Author Topic: MySQL root login  (Read 2273 times)

RJStock

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MySQL root login
« on: March 04, 2017, 07:43:30 pm »
I have Zentyal 5.07 operating for a month. I want to run a website that requires php and additional mysql databases.

I have located the root mysql password in /var/lib/zentyal/conf/zentyal-mysql.passwd file. I am unable to login on the command line as root using that password. The zentyal user is able to login from command line with that password.

I re-started mysql with the skip-grant-tables option and was able to see that the password in the authentication_string column for the zentyal user and root are the same, and do match to a "select password('password-from-file')" statement. I've also tried re-setting the root password, no luck. I've reset it back to original. There is no password column as with earlier mysql versions.

Does anyone have the solution?




RJStock

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Re: MySQL root login
« Reply #1 on: March 04, 2017, 08:42:06 pm »
Root user uses plugin auth_socket. I'm able to login without password using sudo mysql.

Now to figure out how to use phpmyadmin so that it can see more databases than just its own!

half_life

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Re: MySQL root login
« Reply #2 on: March 06, 2017, 02:57:17 pm »
Please take a look at
Code: [Select]
/var/lib/zentyal/conf/zentyal-mysql.passwd

jclendineng

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Re: MySQL root login
« Reply #3 on: March 07, 2017, 05:37:16 pm »
He stated that in the post actually, didn't seem to work. Mysql is crazy on here, I've had issues myself. It works, though you need to disable root for security and add a admin user specifically for Mysql and grant all permissions. That's what I did. Make sure you set a good password and that the user is hardened sufficiently. The way Zentyal handles databases isnt great but trial and error makes it all work. I see you tried to login safe mode, that works usually, you DO need to reboot or at least reload the pertinent modules before you try as it fails to start in safe mode if you do not. I'm working on another system at the moment but when I get home I will get on and write a short tutorial if you're still having issues.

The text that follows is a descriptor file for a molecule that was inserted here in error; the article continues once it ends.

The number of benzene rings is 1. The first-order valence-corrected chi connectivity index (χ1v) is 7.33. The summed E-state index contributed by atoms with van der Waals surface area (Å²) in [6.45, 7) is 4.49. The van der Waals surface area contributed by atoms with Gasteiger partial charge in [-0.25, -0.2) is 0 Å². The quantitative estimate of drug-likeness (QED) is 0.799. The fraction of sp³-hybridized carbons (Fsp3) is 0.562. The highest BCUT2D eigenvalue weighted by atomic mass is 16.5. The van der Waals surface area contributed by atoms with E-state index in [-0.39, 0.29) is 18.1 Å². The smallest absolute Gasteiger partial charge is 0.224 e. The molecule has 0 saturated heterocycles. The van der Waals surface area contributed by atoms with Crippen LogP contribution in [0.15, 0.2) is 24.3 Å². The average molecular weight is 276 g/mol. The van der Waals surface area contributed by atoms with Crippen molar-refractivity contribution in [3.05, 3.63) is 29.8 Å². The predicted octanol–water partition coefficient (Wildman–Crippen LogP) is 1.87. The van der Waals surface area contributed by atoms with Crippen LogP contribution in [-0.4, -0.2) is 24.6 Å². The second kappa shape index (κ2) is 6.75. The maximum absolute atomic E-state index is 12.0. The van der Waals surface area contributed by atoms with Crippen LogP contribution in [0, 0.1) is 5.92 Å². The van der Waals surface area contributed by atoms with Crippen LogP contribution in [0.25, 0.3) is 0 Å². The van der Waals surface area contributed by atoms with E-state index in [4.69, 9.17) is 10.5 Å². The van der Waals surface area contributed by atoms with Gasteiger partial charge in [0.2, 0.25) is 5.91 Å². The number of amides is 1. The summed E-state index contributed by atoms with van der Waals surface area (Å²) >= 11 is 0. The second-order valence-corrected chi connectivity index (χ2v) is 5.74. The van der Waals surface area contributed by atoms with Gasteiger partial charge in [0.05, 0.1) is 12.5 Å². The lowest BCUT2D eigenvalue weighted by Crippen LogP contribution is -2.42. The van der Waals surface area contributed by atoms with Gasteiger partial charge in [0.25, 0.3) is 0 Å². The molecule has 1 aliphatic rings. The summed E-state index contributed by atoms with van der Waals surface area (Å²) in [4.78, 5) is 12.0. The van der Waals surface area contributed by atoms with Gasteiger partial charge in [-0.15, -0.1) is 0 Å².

half_life

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Re: MySQL root login
« Reply #4 on: March 08, 2017, 03:41:38 pm »
That password is for the zentyal user.  Specifying -u zentyal in the command yields the correct results

Code: [Select]
mysql -u zentyal -p
Once in  using

Code: [Select]
select * from mysql.user;
will give you a list of users with access to the database.

jclendineng

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Re: MySQL root login
« Reply #5 on: March 08, 2017, 04:12:18 pm »
Well the issue is user zentyal has no perms, we know what users have access, root, the issue is that the root pass listed is not correct.

OP: Create a new user for mysql, and as su grant all perms (in mysql), so it acts like root.  Dont change anything else as zentyal relies on some stuff for its databases.  Root pass does not work, even when you change the pass, the hash is still the same, so somewhere along the line zentyal forces the orig pass, though that pass does not seem to work.  Very strange, but all part of the fun.

Edit 2: Start mysql in safe mode to do all this, that works, though ymmv since it is super wonky on this build.  BUT once set up it works very well, with only a few issues I can see in the logs.  phpmyadmin works, the whole 9 yards, you just have to set up a user that has root privileges.  Id also suggest setting an admin group and restricting users from using su or acting as root just for hardening purposes, so the user you create doesnt become a liability.
« Last Edit: March 08, 2017, 04:21:36 pm by jclendineng »

half_life

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Re: MySQL root login
« Reply #6 on: March 09, 2017, 05:34:08 am »
If hardening is your purpose, wouldn't it be better if said user could not access the database except from localhost and that the user not be able to login except via ssh keys?  Changing the root user from auth_socket is straightforward. 

Code: [Select]
ALTER USER 'root'@'localhost' IDENTIFIED WITH mysql_native_password BY 'mynewpassword';
I had not noticed this change in version 5 but it is not really an issue as long as root has been provisioned in this way.  I dare say you have bigger problems if someone were to compromise the root user.